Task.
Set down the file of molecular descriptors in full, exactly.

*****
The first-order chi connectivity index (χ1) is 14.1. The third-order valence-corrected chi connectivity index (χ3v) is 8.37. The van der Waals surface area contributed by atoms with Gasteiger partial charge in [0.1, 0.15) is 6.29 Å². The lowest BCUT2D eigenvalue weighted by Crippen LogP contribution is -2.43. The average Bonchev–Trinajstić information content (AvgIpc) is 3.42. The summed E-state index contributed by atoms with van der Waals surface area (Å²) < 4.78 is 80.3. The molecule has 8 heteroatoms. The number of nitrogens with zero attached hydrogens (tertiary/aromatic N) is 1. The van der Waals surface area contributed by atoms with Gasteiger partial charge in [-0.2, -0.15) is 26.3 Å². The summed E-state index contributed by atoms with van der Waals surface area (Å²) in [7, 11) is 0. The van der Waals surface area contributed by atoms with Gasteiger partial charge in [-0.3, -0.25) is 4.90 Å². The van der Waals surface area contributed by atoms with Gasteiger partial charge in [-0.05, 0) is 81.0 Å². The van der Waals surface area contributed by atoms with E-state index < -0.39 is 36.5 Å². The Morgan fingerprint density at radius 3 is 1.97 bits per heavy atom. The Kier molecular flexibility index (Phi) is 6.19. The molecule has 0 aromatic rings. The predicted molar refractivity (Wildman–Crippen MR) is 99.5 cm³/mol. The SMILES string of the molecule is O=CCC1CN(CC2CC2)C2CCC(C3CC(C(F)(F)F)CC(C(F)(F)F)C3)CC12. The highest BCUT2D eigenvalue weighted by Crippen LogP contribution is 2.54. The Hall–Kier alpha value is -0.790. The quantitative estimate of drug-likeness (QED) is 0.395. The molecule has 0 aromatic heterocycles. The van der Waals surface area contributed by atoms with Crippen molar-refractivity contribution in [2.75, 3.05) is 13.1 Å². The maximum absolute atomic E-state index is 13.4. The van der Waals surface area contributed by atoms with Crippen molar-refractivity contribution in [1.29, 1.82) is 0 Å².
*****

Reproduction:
The first-order chi connectivity index (χ1) is 14.1. The third-order valence-corrected chi connectivity index (χ3v) is 8.37. The van der Waals surface area contributed by atoms with Gasteiger partial charge in [0.1, 0.15) is 6.29 Å². The lowest BCUT2D eigenvalue weighted by Crippen LogP contribution is -2.43. The average Bonchev–Trinajstić information content (AvgIpc) is 3.42. The summed E-state index contributed by atoms with van der Waals surface area (Å²) < 4.78 is 80.3. The molecule has 8 heteroatoms. The number of nitrogens with zero attached hydrogens (tertiary/aromatic N) is 1. The van der Waals surface area contributed by atoms with Gasteiger partial charge in [-0.2, -0.15) is 26.3 Å². The summed E-state index contributed by atoms with van der Waals surface area (Å²) in [7, 11) is 0. The van der Waals surface area contributed by atoms with Gasteiger partial charge in [-0.3, -0.25) is 4.90 Å². The van der Waals surface area contributed by atoms with Gasteiger partial charge in [-0.05, 0) is 81.0 Å². The van der Waals surface area contributed by atoms with E-state index < -0.39 is 36.5 Å². The Morgan fingerprint density at radius 3 is 1.97 bits per heavy atom. The Kier molecular flexibility index (Phi) is 6.19. The molecule has 0 aromatic rings. The predicted molar refractivity (Wildman–Crippen MR) is 99.5 cm³/mol. The SMILES string of the molecule is O=CCC1CN(CC2CC2)C2CCC(C3CC(C(F)(F)F)CC(C(F)(F)F)C3)CC12. The highest BCUT2D eigenvalue weighted by Crippen LogP contribution is 2.54. The Hall–Kier alpha value is -0.790. The quantitative estimate of drug-likeness (QED) is 0.395. The molecule has 0 aromatic heterocycles. The van der Waals surface area contributed by atoms with Crippen molar-refractivity contribution in [2.75, 3.05) is 13.1 Å². The maximum absolute atomic E-state index is 13.4. The van der Waals surface area contributed by atoms with Crippen molar-refractivity contribution in [1.29, 1.82) is 0 Å².